Winne, Mark. “The Bluff.” The Bluff: Channel 2 Goes into Georgia’s Biggest Heroin Market. Web. 05 Feb. 2016.   In this article the author, discusses how Atlanta neighborhoods by the name of English Avenue and Vine City also known as ‘The Bluffs’, have been left in the dark for decades. English Avenue and Vine City have been the biggest drug neighborhoods in Georgia for many years. Many residents living here have been begging for the city of Atlanta to help, but promises continue to be broken leading to very few improvements within the community. A famous resident to this neighborhood was Martin Luther King Jr. The author describes how even when MLK lived there the neighborhood was still run down and a haven for heroine. Channel 2 investigative reporter Mark Winne walked around interviewing different residents and he talked to two men that said ‘The Bluffs’ was a neighborhood in which it is so easy to get caught up in the drug lifestyle and how that lifestyle more than likely always leads to death or prison time. Residents of this area this area are concerned that the city of Atlanta will continue to spend money on projects like the new Falcons stadium, but continue to forget about them. I chose this source because WSBTV is a credible source and it is right here in Atlanta where I am focusing my research on Atlanta Georgia. I enjoyed reading this article because it really shows how the city of Atlanta has indirectly contributed to the downfall of this neighborhood by simply not doing anything. Mártir, Vanessa. “Gentrified Brooklyn Is Not My...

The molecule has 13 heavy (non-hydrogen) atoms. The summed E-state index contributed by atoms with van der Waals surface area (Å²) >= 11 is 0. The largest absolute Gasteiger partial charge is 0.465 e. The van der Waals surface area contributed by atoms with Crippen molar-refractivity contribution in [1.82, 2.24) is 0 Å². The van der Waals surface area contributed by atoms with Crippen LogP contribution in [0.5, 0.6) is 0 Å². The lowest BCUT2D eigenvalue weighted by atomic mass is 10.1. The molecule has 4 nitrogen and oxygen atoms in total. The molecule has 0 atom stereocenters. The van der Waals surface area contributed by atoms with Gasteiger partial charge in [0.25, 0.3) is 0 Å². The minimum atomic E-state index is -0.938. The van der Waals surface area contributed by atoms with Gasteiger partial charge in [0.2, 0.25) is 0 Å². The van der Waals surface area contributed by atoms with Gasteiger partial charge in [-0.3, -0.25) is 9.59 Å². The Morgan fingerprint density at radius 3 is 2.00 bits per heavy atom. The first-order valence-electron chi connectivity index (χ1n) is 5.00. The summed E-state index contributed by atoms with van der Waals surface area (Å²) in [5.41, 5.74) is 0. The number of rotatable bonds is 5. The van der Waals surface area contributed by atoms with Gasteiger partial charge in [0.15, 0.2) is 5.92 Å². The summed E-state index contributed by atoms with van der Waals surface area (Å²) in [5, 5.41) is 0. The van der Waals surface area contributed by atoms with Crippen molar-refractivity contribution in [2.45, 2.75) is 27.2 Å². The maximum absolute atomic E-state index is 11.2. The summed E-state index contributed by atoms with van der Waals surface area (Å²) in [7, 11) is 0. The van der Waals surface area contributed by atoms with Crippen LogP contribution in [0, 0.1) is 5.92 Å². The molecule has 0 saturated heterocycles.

Black Gentrification